I’ve been beating this drum for years, but a lot of people haven’t heard the music, so here we go again.
Choosing to give your heat processing equipment regular maintenance and tuneups is not a win-lose decision. Many managers seem to think maintenance avoided equals labor cost avoided, which equals more profitability. It’s the same old equation that’s bounced around the manufacturing world for years. It’s time we rewrote it to reflect the real world.
If Energy Saved > (Cost of Maintenance Labor + Lost Production Time during Maintenance)
It’s OK to do it.
Tuneups will reduce your energy consumption -- few people question that. Where this ran into trouble was that for a long time, energy costs were low. The left side of the equation wasn’t greater than the right side, or if it was, the difference was so low that other tasks with a higher benefit-to-cost ratio took priority. So, people made what seemed to be the responsible decision and put off maintenance.
Today, the situation is different. Energy costs have jumped in the last few years, and the left side of the equation is getting fatter day by day. Just the same, this is a very limited view of the real situation. To really describe the maintenance relationship, we have to expand the equation to this:
If (Energy Saved + Avoided Unscheduled Downtime + Rejects Due to Poor Processing + Higher Insurance Costs, Legal Fees, Lost Production Time and Regulatory Hassles Due To Accidents) > (Cost of Maintenance Labor + Lost Production Time during Maintenance)
Then do the maintenance.
I’ll examine these new factors in more detail.
Avoided Unscheduled Downtime. If any piece of equipment breaks down, you’re without it for however long it takes to fix. What’s the cost of that lost production time? What really stings is, that in the end, you haven’t avoided the cost of maintenance. In fact, emergency maintenance costs much more than routine work, even when you have the tools and parts on hand to do the job. And if you don’t, you’re facing added lost time and costs as you chase around for the stuff you need.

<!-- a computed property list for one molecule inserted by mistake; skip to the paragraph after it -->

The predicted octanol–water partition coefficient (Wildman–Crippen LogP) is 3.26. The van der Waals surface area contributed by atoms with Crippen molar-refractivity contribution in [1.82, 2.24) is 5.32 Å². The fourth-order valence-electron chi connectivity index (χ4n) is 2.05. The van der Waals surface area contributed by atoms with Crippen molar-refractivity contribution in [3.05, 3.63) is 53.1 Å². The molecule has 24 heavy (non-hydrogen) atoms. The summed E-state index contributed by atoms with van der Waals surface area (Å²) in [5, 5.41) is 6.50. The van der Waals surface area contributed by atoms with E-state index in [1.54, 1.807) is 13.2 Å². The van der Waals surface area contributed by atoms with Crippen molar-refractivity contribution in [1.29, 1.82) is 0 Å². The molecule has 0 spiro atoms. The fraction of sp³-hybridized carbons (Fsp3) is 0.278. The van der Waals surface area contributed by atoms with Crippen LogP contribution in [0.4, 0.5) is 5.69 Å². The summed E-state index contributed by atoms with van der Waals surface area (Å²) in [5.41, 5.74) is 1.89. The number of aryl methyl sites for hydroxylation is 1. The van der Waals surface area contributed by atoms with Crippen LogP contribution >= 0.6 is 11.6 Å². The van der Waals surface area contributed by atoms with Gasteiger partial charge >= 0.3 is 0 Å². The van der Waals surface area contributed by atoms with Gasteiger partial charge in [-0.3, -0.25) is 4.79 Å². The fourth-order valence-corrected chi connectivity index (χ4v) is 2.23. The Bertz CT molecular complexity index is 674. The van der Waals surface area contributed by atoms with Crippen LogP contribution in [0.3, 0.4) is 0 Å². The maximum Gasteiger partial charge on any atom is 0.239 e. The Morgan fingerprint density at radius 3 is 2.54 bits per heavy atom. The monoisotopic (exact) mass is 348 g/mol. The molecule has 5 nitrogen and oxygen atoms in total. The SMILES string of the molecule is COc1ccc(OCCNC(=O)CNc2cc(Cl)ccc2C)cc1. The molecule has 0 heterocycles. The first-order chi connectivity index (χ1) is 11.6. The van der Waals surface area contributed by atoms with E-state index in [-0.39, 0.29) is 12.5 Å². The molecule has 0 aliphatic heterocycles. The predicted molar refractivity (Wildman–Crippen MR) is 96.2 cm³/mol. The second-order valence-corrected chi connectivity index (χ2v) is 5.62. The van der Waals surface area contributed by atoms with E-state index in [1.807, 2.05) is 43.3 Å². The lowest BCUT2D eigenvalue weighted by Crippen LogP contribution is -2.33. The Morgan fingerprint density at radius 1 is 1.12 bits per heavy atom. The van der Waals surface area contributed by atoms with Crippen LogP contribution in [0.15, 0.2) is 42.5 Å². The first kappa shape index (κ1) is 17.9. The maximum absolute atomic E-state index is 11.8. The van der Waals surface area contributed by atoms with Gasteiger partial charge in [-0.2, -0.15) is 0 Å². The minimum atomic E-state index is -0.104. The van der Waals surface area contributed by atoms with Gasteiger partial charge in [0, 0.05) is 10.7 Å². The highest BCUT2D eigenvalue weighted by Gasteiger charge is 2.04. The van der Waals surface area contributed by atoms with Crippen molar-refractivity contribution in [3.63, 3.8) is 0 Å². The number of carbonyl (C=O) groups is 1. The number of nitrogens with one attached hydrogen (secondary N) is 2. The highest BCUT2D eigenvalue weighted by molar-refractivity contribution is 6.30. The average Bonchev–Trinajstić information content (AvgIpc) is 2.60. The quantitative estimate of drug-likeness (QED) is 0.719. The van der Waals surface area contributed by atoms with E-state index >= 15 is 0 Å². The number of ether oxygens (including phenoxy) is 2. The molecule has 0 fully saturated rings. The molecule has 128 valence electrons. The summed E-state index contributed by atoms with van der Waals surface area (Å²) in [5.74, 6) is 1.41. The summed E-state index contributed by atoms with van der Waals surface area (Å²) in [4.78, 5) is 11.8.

Rejects Due to Poor Processing. This is often a tough thing to quantify because quality problems can stem from so many factors. Suffice to say, though, that if heat processing is a key step in producing the finished product, it will have an impact on quality -- or at least consistency of quality. Over the years, plenty of scrap and rework has been caused by heating processes that were not properly or consistently maintained.
Higher Insurance Costs, Legal Fees, Lost Production Time and Regulatory Hassles Due to Accidents. People don’t like to think about this because it suggests an unsafe working environment. Let’s face it -- often, the only difference between an unsafe shop and a safe one is the care and attention given to the processing equipment. Let me give an example. I’ve changed some non-essential details to preserve everyone’s anonymity, but basic facts of this accident are real.
It was an explosion in a mold-drying oven, killing its operator. The oven was old, poorly maintained and couldn’t keep up with production needs. There were a lot of reasons -- slipping fan belts, dirt, and general wear and tear -- but someone decided a quick fix would be to open up a burner orifice to get more gas into the oven. They succeeded, but with the fan not up to snuff, the oven atmosphere went gas-rich and exploded. The owner of this oven had avoided performing proper maintenance on this oven for years, allowing unqualified employees to jury-rig it to keep it going. The owner paid the penalty of lost production, a destroyed piece of equipment, OSHA inspections and penalties, and increased workers’ compensation premiums -- but they’re a drop in the bucket compared to the loss of a life and the tragedy it brought to the operator’s family.
The costs don’t stop there -- equipment manufacturers frequently have to defend themselves in product liability suits resulting from these accidents. The dirty truth is that in most jurisdictions, unless criminal negligence or malice can be proved on the part of the equipment owner, his liability, even for a death, is limited by what the workers’ compensation laws allow. So, the injured workers or their bereaved families go after the equipment manufacturers, alleging design defects, inadequate safety warnings or some other flaw. This costs big money -- attorney’s fees, expert witnesses, trial costs -- and regardless of the outcome, the manufacturer’s insurance companies usually shell out a lot of cash. These losses are recouped by higher premiums to the manufacturers, which are then passed on through higher prices to -- guess who?
For those managers or plant owners who are still skeptical, one more consideration: If your plant’s environment is so unsafe that people are at serious risk of being injured or killed, what message does that send to your workforce? Do you think they’ll go the extra yard in meeting a production deadline when they fear it can hurt them?